Tuesday, August 14, 2001

I have to apologize to the readers and Raffi for not being so active in posting, but as I said in my very first post, I will be posting every now and then when something noteworthy happens. I have been working on a few interesting things to share with you, one of which is with my July 14th posting when I asked the readers what are the pros and cons of living outside Armenia, as many people here think that things are much greener on the outside (feel free to continue commenting on this if you wish). I have had the letters I�ve received from you on that subject translated and am getting response letters from the locals. The results my be quite enlightening and should give most a better grasp on reality. I�ll have to ask Raffi if it�s okay to post my findings here, as it�s going to be very long and for some it may be too much to read. We'll see.

So here is the next assignment for those that are interested. I�m not going to share my opinion on this right now, as I don�t want to put any ideas in your head. What I am asking you as someone living outside of Armenia and Artsakh is what you think the pros and cons of combating "the traditional stereotype of women..." which it appears that the UN thinks is a problem (see snippet of article below). I�ll be asking the same question to the local population on a more formal level, as in the past this issue has come up quite a bit, being male, doing my own laundry, cleaning, cooking and other domestic chores (you can only imagine those conversations, which I will add to my overall findings when I report them to you). I guess I will be asking locals if there was a change, what they would like that change to be and the end result. How it will affect children, the family and things of that nature. Maybe those who were around before the women's rights movement in the US and other parts of the world really kicked in, what life was like then and what it has become now. Was it what you expected? You can write to me at: ara_manoogian@yahoo.com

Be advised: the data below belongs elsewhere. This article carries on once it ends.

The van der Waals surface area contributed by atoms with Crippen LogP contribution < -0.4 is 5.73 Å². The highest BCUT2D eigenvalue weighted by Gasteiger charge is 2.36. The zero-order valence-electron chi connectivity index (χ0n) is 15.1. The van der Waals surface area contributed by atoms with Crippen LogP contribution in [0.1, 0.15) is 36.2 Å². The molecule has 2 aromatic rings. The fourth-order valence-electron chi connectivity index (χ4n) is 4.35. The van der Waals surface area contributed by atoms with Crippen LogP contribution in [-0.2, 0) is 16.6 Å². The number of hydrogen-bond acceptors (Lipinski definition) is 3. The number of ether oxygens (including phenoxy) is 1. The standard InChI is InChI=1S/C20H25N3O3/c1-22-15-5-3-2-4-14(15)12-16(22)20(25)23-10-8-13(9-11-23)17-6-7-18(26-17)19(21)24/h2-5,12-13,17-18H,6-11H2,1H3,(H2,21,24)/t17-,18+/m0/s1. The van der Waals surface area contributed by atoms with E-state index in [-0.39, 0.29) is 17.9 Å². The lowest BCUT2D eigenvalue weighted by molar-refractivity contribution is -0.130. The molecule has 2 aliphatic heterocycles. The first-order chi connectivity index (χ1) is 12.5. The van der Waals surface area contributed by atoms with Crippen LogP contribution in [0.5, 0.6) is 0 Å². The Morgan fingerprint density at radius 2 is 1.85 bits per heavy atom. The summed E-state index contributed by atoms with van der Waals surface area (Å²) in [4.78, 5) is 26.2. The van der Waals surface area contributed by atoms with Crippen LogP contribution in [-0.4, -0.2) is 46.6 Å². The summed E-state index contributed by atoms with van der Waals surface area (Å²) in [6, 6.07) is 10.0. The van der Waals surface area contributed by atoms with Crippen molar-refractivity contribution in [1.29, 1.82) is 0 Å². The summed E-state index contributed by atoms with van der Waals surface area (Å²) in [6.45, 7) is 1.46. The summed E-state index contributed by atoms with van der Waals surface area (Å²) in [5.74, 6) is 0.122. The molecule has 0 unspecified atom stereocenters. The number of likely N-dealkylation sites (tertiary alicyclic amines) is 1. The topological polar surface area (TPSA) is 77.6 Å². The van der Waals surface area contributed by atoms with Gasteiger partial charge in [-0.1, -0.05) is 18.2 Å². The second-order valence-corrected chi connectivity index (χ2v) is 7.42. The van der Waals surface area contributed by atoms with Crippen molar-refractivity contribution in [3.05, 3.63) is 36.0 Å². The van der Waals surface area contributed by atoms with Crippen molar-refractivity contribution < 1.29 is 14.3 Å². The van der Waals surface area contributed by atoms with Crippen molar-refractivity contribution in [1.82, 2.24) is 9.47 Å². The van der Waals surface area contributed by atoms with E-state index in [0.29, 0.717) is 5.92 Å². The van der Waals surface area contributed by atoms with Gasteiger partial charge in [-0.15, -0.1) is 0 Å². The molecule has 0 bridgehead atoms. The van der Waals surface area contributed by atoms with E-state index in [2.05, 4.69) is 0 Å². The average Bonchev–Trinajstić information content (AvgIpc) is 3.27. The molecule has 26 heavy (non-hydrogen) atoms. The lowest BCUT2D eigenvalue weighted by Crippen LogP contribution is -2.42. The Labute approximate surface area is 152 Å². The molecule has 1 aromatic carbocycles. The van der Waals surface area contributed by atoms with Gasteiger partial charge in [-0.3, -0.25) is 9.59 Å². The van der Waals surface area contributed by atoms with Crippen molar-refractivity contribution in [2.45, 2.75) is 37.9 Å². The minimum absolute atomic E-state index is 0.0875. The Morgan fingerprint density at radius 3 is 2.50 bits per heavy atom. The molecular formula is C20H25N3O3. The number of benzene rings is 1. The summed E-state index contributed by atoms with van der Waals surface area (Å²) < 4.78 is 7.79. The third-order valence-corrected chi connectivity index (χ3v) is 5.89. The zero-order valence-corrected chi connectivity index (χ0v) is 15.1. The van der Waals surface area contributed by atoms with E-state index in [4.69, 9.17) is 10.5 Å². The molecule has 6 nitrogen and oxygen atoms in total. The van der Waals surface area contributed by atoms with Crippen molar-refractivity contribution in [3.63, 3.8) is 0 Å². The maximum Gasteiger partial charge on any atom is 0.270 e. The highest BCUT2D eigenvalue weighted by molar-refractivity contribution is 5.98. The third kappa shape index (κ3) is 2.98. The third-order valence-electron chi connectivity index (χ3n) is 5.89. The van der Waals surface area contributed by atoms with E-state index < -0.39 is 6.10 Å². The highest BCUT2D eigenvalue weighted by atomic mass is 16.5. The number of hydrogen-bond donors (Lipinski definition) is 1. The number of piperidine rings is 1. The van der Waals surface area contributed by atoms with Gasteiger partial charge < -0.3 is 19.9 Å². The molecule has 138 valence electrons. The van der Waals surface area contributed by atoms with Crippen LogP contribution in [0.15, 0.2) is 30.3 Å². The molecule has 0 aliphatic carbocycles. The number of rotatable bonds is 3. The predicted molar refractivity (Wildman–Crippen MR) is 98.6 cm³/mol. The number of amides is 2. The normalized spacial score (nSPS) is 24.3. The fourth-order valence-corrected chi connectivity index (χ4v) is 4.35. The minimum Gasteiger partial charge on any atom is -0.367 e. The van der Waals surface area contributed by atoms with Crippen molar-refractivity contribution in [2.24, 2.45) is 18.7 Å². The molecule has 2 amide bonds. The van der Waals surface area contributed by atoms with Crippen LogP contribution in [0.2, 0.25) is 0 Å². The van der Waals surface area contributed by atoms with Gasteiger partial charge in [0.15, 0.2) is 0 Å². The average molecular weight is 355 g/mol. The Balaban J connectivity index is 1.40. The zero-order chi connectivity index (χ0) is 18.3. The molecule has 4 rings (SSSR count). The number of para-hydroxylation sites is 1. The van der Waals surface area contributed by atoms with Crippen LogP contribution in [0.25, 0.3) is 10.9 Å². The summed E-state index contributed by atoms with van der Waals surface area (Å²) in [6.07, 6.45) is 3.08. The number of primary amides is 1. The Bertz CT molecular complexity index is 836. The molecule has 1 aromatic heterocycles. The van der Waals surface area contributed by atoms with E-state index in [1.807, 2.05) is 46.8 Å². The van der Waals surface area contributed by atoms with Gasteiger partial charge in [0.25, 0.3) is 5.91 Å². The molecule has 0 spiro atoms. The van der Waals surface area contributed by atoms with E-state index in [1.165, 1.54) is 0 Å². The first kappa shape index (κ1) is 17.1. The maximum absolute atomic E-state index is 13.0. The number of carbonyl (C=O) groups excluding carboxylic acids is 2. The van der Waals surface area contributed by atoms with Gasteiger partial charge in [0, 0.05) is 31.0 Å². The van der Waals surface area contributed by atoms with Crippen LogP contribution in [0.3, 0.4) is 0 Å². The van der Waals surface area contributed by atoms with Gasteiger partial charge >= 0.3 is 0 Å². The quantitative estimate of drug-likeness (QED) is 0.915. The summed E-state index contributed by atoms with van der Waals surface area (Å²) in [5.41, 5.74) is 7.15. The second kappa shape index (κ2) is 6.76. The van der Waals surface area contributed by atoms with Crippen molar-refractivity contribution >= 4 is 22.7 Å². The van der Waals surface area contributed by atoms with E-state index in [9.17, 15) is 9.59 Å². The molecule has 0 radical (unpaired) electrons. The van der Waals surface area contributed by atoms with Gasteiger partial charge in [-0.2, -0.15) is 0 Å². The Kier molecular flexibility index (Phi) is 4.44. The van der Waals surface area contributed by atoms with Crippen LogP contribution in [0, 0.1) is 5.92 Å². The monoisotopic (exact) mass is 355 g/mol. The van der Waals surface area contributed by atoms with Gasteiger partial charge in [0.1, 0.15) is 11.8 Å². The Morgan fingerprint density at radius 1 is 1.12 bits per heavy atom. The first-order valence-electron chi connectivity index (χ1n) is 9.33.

Calgary Herald
August 11, 2001

The UN quietly wages war on religion: Does this respected body
suppress monotheism in order to regulate global values?

BY: Joe Woodard

{parts omitted]

The Czech Republic has been criticized for "over-protective attitudes
toward pregnancy and motherhood," and Armenia has been told to use
its schools and media to combat "the traditional stereotype of women
'in the noble role of mother'."

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